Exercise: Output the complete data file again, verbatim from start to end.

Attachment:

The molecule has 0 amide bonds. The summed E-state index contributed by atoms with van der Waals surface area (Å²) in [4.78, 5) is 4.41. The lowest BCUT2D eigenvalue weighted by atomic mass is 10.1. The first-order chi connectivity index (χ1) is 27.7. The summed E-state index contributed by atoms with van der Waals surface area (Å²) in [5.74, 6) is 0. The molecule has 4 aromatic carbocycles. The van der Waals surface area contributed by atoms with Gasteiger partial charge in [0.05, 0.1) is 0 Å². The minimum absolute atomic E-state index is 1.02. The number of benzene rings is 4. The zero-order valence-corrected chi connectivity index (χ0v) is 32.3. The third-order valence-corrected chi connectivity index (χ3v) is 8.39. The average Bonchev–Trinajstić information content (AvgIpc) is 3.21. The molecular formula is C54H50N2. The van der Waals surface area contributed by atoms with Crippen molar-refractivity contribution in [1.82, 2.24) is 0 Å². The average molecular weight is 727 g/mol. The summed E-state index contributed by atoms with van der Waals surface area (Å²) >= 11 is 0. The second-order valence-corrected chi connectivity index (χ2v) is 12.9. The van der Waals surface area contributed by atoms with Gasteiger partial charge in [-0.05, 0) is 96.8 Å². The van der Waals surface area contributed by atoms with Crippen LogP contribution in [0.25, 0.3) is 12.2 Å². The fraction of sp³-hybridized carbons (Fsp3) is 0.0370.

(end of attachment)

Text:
The molecule has 0 amide bonds. The summed E-state index contributed by atoms with van der Waals surface area (Å²) in [4.78, 5) is 4.41. The lowest BCUT2D eigenvalue weighted by atomic mass is 10.1. The first-order chi connectivity index (χ1) is 27.7. The summed E-state index contributed by atoms with van der Waals surface area (Å²) in [5.74, 6) is 0. The molecule has 4 aromatic carbocycles. The van der Waals surface area contributed by atoms with Gasteiger partial charge in [0.05, 0.1) is 0 Å². The minimum absolute atomic E-state index is 1.02. The number of benzene rings is 4. The zero-order valence-corrected chi connectivity index (χ0v) is 32.3. The third-order valence-corrected chi connectivity index (χ3v) is 8.39. The average Bonchev–Trinajstić information content (AvgIpc) is 3.21. The molecular formula is C54H50N2. The van der Waals surface area contributed by atoms with Crippen molar-refractivity contribution in [1.82, 2.24) is 0 Å². The average molecular weight is 727 g/mol. The summed E-state index contributed by atoms with van der Waals surface area (Å²) >= 11 is 0. The second-order valence-corrected chi connectivity index (χ2v) is 12.9. The van der Waals surface area contributed by atoms with Gasteiger partial charge in [-0.05, 0) is 96.8 Å². The van der Waals surface area contributed by atoms with Crippen LogP contribution in [0.25, 0.3) is 12.2 Å². The fraction of sp³-hybridized carbons (Fsp3) is 0.0370.